Saunas and health

For centuries people have believed that sweating was an extremely healthy way to cleanse the body of poisons, to stimulate the circulation, to impart a fresh and youthful appearance to the skin and to prevent serious illness. The way to induce sweating, to open skin pores – and to prevent the sweat evaporating so that it remains on the skin – is to put the human body in a hot, humid, steamy atmosphere. This is the basis of the sauna, a method of bathing that originated in Finland and which is one of very few Finnish words in the English language.

The Romans, renowned for their advanced bathing facilities, had intricate devices for modifying and regulating the heat supply to various bathing chambers. A hypocaust was a system of underfloor channels that carried hot air or furnace gases to heat the floors of Roman villas. Since those early days the belief that sweat bathing does have therapeutic benefits has persisted and various forms of sweat baths have been devised. Each country tends to have its own particular type of bath, often adapted to local conditions and the facilities available, such as natural mineral springs.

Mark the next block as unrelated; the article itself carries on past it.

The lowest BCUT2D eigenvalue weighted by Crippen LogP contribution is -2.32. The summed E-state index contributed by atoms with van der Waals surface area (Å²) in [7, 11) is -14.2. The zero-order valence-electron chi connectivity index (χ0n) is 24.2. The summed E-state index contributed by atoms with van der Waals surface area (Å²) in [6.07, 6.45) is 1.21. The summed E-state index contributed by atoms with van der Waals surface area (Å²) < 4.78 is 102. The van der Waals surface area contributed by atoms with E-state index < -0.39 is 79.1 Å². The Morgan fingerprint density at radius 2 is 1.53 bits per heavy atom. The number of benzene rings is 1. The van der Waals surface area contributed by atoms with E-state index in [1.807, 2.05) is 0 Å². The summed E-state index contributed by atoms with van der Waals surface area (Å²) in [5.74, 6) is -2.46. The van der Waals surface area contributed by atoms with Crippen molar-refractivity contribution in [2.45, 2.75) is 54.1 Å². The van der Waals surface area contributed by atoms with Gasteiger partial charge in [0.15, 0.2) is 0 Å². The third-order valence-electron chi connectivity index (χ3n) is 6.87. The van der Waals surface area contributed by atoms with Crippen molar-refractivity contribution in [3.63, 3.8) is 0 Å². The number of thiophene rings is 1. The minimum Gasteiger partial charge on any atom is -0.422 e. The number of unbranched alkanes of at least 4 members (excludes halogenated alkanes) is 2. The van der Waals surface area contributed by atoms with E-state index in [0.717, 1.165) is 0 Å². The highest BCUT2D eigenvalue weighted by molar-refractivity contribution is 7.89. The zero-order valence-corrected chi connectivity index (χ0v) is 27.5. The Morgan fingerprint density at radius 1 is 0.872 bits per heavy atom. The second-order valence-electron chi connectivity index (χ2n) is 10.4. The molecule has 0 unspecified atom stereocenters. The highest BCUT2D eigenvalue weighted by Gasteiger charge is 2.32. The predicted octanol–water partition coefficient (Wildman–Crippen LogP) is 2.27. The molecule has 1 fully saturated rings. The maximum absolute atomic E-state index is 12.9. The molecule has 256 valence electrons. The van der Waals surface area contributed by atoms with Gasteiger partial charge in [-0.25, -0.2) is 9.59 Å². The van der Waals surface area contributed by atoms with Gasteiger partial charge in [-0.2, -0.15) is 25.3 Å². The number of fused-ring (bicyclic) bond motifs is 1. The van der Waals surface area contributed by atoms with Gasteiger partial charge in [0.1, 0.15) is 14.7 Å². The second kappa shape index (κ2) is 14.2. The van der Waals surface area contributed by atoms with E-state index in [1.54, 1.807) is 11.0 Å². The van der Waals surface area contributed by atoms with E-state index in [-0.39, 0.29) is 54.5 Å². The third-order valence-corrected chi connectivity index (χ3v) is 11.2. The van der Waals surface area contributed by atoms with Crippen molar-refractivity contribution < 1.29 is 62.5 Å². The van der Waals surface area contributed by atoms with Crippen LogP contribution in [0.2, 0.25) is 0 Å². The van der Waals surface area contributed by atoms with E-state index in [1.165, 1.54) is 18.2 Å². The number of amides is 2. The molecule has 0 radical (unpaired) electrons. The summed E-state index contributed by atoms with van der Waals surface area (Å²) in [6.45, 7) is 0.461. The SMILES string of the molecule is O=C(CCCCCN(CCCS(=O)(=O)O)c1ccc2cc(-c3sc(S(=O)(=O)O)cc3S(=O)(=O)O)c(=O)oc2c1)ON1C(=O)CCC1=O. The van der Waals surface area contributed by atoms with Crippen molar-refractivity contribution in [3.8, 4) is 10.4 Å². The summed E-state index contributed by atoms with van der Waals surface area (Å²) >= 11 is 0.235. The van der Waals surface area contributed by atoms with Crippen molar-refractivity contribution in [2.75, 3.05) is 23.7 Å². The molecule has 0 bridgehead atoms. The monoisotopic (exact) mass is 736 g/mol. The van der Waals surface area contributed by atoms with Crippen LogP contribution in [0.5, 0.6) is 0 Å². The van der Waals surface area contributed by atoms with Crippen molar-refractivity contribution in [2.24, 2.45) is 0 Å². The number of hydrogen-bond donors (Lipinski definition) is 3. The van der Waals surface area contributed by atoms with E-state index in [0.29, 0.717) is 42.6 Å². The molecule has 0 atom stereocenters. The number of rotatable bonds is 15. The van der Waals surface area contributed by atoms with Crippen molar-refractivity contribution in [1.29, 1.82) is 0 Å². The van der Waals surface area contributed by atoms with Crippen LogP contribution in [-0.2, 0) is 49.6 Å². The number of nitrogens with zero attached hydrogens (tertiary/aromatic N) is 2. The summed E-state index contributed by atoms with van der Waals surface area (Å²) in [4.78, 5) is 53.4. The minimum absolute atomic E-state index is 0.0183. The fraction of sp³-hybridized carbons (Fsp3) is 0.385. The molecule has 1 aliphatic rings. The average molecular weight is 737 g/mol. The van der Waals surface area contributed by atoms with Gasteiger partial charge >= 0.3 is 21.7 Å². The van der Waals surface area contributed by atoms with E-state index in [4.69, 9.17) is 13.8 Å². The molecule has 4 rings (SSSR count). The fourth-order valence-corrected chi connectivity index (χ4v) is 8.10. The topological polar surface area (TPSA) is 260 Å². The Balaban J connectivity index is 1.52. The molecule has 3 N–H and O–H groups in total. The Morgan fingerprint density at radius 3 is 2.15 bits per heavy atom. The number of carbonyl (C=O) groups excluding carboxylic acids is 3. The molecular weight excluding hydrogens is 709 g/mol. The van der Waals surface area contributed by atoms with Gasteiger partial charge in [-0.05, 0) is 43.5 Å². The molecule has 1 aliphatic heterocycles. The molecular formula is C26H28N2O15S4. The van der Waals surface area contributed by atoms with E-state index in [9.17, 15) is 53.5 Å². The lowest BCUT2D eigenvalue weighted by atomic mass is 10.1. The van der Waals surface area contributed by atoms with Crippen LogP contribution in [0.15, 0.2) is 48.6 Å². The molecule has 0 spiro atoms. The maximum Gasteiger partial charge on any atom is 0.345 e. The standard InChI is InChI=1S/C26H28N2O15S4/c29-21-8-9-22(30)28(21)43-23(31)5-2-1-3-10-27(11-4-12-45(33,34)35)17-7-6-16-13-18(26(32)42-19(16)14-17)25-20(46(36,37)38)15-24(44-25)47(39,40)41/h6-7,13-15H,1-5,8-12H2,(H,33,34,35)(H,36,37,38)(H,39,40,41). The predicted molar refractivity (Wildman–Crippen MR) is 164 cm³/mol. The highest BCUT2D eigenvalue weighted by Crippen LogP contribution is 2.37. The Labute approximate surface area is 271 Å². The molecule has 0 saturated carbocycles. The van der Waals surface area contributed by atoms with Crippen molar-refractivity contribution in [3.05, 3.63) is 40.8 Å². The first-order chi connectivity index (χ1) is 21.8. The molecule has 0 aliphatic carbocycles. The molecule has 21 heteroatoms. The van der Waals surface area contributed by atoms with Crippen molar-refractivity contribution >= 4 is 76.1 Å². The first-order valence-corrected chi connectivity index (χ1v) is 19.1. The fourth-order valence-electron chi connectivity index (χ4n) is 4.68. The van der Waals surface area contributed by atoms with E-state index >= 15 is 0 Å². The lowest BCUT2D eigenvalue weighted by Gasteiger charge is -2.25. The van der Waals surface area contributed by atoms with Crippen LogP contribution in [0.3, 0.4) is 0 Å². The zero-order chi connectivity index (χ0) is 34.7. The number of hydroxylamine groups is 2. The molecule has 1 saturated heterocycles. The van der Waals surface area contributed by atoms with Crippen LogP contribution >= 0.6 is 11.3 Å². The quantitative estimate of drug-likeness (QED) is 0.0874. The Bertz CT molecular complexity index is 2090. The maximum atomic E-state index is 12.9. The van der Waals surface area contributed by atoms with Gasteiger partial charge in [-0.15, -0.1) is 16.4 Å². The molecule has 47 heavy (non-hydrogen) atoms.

In Britain, spa towns such as Strathpeffer in Scotland, Cheltenham, Harrogate, Scarborough and the Roman city of Bath, were popular in Victorian times. People travelled to them to ‘take the waters’ – that is, to drink from the natural mineral springs – and to bathe in them. Several towns in Germany, which still have Bad (meaning bath) in their names, served a similar pur-pose. In south-eastern France, people benefited from the therapeutic effect of bathing in natural mud springs that were heated by subterranean volcanic activity.